• The No. 1 requirement is all-impor- tant for the recognition of a club’s trial. Each week the “Fixtures” columns in The AMERICAN FIELD carry the roster of upcoming recognized field trials. The name of the sponsoring club, date and place of the trial, and the name of the club official accepting entries must be shown in the Fixtures at least fourteen (14) days before the date of the trial. As a rule of thumb, this information should be submitted to The AMERICAN FIELD at least thirty (30) days before the trial to ensure that the listing appears within the time frame mandated by this require- ment. The same time frame (thirty days) is also a good guideline when submitting advertising copy to announce an upcom- ing trial.

All clubs hosting trials where place- ments may qualify a dog for champi- onship competition are to publicize that trial with a suitable advertisement show- ing: the date and place of the trial, loca- tion, time and date of the drawing, the stakes being sponsored and the contact person (name, city and state) who is accepting the entries.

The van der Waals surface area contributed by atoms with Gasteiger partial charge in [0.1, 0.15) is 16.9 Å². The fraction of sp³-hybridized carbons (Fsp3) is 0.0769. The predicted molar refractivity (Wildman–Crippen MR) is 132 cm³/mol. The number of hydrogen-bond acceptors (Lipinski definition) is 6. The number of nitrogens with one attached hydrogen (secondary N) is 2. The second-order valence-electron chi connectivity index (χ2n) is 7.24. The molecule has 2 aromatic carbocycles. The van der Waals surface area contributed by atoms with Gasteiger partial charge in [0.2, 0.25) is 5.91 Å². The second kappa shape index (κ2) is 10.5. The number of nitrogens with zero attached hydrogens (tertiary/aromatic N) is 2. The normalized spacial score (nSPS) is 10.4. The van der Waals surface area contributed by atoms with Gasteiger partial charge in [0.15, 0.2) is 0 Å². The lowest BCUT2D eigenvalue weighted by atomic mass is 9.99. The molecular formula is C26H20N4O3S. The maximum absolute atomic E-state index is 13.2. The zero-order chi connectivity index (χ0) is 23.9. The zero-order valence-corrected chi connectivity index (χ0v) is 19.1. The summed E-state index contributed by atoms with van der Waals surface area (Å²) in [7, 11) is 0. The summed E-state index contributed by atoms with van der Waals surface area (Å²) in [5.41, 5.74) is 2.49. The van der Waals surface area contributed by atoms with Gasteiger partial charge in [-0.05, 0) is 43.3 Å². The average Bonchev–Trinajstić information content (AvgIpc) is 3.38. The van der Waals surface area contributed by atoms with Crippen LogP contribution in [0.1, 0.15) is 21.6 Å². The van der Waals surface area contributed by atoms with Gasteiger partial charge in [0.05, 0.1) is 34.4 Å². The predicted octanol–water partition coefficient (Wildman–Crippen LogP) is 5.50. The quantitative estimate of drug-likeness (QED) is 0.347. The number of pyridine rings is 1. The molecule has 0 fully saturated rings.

• The second Minimum Requirement highlights the ages of dogs for compet- ing in specific stakes. For the present fall season (July 1-December 31, 2018), dogs to compete in Puppy Stakes must have been whelped on or after June 1, 2017; for the second half of the season (January 1-June 30, 2019), dogs com- peting in Puppy Stakes must have been whelped on or after January 1, 2018.

Dogs eligible to compete in Derby stakes this season (both for fall and spring) must have been whelped on or after January 1, 2017. Any placements awarded to over-age dogs will be voided.

• When owners and/or professional handlers enter dogs in a trial, they should provide full particulars (i.e.: registered name and number of the dog, breed and sex, color, name of sire and dam) for their entries on the entry form. Club of- ficials are charged with the responsibil- ity of forwarding complete particulars of the winners. Owners and handlers can assist them greatly by providing specific information on each of their entries.